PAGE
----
He worried, along with William Hague, about the possibility of English nationalism: "As we move into this new century, people's sense of Englishness will become more articulated and that's partly because of the mirror that devolution provides us with and because we're becoming more European at the same time."
Straw was appointed Foreign Secretary in 2001 to succeed Robin Cook. Within months, Straw was confronted by the 11 September attacks in the United States. He was initially seen as taking a back seat to Tony Blair in Her Majesty's Government's prosecution of the "war against terrorism". In late September 2001, he became the first senior British government minister to visit Iran since the 1979 Revolution.
In 2003, the governments of the US and UK agreed a new Extradition Treaty between them, intended to speed up extradition of terrorist suspects. The provisions of the treaty were enacted in the Extradition Act 2003. The treaty later attracted controversy with opponents alleging it to be one-sided: a British request to the USA needed to provide a prima facie case against a suspect while a US request to Britain needed only to provide reasonable suspicion for an arrest. There have been a series of causes célèbres involving the treaty, including the NatWest Three who later pleaded guilty to fraud against the US parent company of their employers, and Gary McKinnon who admitted hacking US defence computers. An inquiry into extradition arrangements by retired Judge Sir Scott Baker reported in September 2011 that the treaty was not unbalanced and "there is no practical difference between the information submitted to and from the United States".
In a letter to The Independent in 2004, he claimed that Trotskyists "can usually now be found in the City, appearing on quiz shows or ranting in certain national newspapers," and recommended "Left-Wing" Communism: An Infantile Disorder by Vladimir Lenin.
In the 2004 Equatorial Guinea coup d'état attempt, Straw was personally informed months in advance of the plans for the takeover attempt and failed to accomplish the duty under international law of alerting the country's government. The involvement of British oil companies in the funding of the coup d'état, and the changing of British citizens evacuation plans for Equatorial Guinea before the attempt, posed serious challenges for the alleged ignorance of the situation. Later on, British officials and Straw were forced to apologise to The Observer after categorically denying they had prior knowledge of the coup plot.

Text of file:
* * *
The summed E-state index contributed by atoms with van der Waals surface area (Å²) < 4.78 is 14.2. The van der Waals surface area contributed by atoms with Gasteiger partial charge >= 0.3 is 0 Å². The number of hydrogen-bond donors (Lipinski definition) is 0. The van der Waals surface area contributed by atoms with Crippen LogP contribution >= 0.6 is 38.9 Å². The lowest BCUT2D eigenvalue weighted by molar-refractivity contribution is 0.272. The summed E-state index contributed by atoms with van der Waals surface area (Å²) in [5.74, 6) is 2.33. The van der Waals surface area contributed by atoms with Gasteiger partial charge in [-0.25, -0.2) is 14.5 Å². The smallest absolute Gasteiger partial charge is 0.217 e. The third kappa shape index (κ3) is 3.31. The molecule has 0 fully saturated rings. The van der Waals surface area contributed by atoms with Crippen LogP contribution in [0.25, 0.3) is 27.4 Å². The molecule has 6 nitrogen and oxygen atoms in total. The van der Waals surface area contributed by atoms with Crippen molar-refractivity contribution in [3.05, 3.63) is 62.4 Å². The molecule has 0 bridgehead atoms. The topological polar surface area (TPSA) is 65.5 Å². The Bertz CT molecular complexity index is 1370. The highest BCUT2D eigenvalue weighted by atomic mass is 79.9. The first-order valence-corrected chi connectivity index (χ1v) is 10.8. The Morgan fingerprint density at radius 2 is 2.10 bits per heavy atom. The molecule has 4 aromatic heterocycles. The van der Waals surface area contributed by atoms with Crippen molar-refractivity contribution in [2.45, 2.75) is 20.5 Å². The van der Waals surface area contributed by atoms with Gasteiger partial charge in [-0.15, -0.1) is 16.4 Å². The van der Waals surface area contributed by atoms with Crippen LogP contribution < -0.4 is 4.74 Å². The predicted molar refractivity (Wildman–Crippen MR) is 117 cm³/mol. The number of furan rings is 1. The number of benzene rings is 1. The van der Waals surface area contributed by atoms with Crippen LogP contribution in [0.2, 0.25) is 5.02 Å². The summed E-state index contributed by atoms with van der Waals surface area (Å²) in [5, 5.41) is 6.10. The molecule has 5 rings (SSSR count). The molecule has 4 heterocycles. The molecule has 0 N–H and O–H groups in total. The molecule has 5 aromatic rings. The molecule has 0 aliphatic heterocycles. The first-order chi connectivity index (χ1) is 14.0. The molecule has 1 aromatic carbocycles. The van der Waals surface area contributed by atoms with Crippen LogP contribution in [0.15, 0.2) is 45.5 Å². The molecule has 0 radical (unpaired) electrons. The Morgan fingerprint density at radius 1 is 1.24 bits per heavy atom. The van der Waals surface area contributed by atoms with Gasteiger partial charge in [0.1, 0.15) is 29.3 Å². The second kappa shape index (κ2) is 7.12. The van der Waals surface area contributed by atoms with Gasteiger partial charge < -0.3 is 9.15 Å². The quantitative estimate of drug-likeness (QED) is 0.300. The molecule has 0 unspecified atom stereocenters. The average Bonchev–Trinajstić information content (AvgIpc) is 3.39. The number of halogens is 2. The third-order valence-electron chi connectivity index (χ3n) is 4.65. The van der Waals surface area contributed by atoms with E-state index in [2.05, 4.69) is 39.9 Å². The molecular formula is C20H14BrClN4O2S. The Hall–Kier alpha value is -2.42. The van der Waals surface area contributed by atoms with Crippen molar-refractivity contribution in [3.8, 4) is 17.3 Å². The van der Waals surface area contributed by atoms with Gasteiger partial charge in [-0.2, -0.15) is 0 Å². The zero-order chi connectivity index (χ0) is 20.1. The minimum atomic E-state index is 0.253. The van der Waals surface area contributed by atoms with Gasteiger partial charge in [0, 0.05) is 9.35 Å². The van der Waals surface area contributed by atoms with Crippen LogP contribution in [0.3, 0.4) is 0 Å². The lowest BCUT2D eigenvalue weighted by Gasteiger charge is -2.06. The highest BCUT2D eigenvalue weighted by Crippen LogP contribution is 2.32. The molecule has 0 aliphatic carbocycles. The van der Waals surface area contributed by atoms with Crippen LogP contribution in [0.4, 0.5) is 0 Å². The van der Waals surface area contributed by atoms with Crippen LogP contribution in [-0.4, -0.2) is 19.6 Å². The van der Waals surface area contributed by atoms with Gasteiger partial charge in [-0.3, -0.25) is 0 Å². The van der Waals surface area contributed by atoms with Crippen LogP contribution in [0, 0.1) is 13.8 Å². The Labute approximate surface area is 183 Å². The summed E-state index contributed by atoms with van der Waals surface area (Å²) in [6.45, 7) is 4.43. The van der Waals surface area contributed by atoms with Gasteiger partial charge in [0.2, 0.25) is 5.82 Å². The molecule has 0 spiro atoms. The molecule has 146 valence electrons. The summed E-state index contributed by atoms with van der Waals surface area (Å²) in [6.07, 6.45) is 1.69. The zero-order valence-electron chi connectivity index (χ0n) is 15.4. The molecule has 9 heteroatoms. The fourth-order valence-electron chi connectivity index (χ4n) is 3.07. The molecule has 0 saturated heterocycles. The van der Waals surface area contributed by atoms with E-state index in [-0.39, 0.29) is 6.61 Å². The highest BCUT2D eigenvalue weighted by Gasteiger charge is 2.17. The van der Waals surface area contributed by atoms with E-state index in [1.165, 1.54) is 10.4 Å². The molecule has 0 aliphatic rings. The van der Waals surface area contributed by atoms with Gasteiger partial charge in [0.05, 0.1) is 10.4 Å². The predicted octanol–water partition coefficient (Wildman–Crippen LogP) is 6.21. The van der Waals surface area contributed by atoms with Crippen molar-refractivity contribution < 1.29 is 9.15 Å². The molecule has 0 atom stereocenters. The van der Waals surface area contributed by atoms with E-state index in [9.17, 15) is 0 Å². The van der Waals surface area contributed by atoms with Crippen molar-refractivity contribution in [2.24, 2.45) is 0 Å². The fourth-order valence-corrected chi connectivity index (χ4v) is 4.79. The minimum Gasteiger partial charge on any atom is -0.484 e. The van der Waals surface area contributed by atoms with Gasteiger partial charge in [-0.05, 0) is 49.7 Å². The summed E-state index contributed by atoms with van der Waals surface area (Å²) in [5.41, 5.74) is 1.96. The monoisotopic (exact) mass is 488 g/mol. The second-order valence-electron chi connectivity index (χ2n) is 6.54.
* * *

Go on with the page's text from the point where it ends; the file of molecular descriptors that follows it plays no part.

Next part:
In the run-up to the 2005 general election, Straw faced a potential backlash from his Muslim constituents over the Iraq War – the Muslim Public Affairs Committee UK (MPAC) attempted to capitalise on anti-war sentiment with 'operation Muslim vote' in Blackburn. The swing to the second placed Conservatives was less than 2%, much lower than the national average; the Liberal Democrat's increase in vote share (+12.5%) surpassed Labour's loss (−12.1%) . Craig Murray, who had been withdrawn as the ambassador to Uzbekistan, stood against his former boss (Straw was then Foreign Secretary) on a platform opposing the use of information gathered under torture in the "War on Terror"; he received a 5% vote share. Straw was re-elected, and following his victory called MPAC an "egregious group", and criticised their tactics during the election.
At the 2005 Labour Conference, the then Foreign Secretary Jack Straw was heckled by Walter Wolfgang, a German Jew who had suffered persecution under the Nazis, and a prominent Labour Party member. At a point when Straw claimed his support for the invasion of Iraq was solely for the purpose of supporting the Iraqi government, 82-year-old Wolfgang was heard to shout "Nonsense", and was forcibly removed from the auditorium by several bouncers. The incident gained considerable publicity, with party chairman Ian McCartney initially supporting the right to remove hecklers by force. McCartney, PM Tony Blair and other senior Labour members later issued apologies; Wolfgang was later elected to the National Executive Committee of the Labour Party.
On 13 October 2005, Straw took questions from a public panel of individuals in a BBC Newsnight television special on the subject of Iraq, addressing widespread public concerns about the exit strategy for British troops, the Iraqi insurgency and, inevitably, the moral legitimacy of the war. On several occasions Straw reiterated his position that the decision to invade was in his opinion the right thing to do, but said he did not 'know' for certain that this was the case. He said he understood why public opinion on several matters might differ from his own—a Newsnight/ICM poll showed over 70% of respondents believed the war in Iraq to have increased the likelihood of terrorist attacks in Britain, but Straw said he could not agree based on the information presented to him.
In February 2006, Straw attracted publicity after he condemned the publication of cartoons picturing Mohammed in the Danish newspaper Jyllands-Posten.
Straw voiced concern over the 2006 Lebanon War. Straw warned that Israel's military action "could further destabilise the already fragile Lebanese nation", while noting that "Israel has clear rights to defend itself proportionately".